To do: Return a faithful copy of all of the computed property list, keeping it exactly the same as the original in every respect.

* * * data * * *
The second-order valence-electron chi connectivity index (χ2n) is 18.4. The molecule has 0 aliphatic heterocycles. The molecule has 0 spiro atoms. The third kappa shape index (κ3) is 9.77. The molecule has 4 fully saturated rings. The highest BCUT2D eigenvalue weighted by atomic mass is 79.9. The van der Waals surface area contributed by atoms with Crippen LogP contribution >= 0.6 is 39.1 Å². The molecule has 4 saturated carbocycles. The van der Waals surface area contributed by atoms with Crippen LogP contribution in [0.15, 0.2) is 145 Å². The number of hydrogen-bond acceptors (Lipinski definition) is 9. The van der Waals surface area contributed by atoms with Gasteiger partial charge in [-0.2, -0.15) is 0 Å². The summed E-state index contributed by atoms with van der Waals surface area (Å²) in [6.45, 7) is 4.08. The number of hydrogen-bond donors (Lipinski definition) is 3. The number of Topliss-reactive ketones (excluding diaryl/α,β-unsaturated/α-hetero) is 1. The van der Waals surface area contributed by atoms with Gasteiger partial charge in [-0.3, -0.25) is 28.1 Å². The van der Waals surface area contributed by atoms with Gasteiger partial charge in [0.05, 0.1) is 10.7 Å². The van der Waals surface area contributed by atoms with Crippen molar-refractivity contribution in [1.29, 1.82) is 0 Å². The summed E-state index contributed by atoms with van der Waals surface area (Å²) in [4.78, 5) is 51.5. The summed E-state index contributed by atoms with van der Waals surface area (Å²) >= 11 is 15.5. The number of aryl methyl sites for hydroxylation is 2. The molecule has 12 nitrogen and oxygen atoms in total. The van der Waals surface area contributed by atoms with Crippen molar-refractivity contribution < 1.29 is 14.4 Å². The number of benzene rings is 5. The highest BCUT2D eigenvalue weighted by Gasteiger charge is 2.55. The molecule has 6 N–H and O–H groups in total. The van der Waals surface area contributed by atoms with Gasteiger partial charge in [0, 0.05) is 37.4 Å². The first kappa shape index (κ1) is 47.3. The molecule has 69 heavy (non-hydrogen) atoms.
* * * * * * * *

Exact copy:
The second-order valence-electron chi connectivity index (χ2n) is 18.4. The molecule has 0 aliphatic heterocycles. The molecule has 0 spiro atoms. The third kappa shape index (κ3) is 9.77. The molecule has 4 fully saturated rings. The highest BCUT2D eigenvalue weighted by atomic mass is 79.9. The van der Waals surface area contributed by atoms with Crippen LogP contribution >= 0.6 is 39.1 Å². The molecule has 4 saturated carbocycles. The van der Waals surface area contributed by atoms with Crippen LogP contribution in [0.15, 0.2) is 145 Å². The number of hydrogen-bond acceptors (Lipinski definition) is 9. The van der Waals surface area contributed by atoms with Gasteiger partial charge in [-0.2, -0.15) is 0 Å². The summed E-state index contributed by atoms with van der Waals surface area (Å²) in [6.45, 7) is 4.08. The number of hydrogen-bond donors (Lipinski definition) is 3. The number of Topliss-reactive ketones (excluding diaryl/α,β-unsaturated/α-hetero) is 1. The van der Waals surface area contributed by atoms with Gasteiger partial charge in [-0.3, -0.25) is 28.1 Å². The van der Waals surface area contributed by atoms with Gasteiger partial charge in [0.05, 0.1) is 10.7 Å². The van der Waals surface area contributed by atoms with Crippen molar-refractivity contribution in [1.29, 1.82) is 0 Å². The summed E-state index contributed by atoms with van der Waals surface area (Å²) in [4.78, 5) is 51.5. The summed E-state index contributed by atoms with van der Waals surface area (Å²) >= 11 is 15.5. The number of aryl methyl sites for hydroxylation is 2. The molecule has 12 nitrogen and oxygen atoms in total. The van der Waals surface area contributed by atoms with Crippen molar-refractivity contribution < 1.29 is 14.4 Å². The number of benzene rings is 5. The highest BCUT2D eigenvalue weighted by Gasteiger charge is 2.55. The molecule has 6 N–H and O–H groups in total. The van der Waals surface area contributed by atoms with Gasteiger partial charge in [0, 0.05) is 37.4 Å². The first kappa shape index (κ1) is 47.3. The molecule has 69 heavy (non-hydrogen) atoms.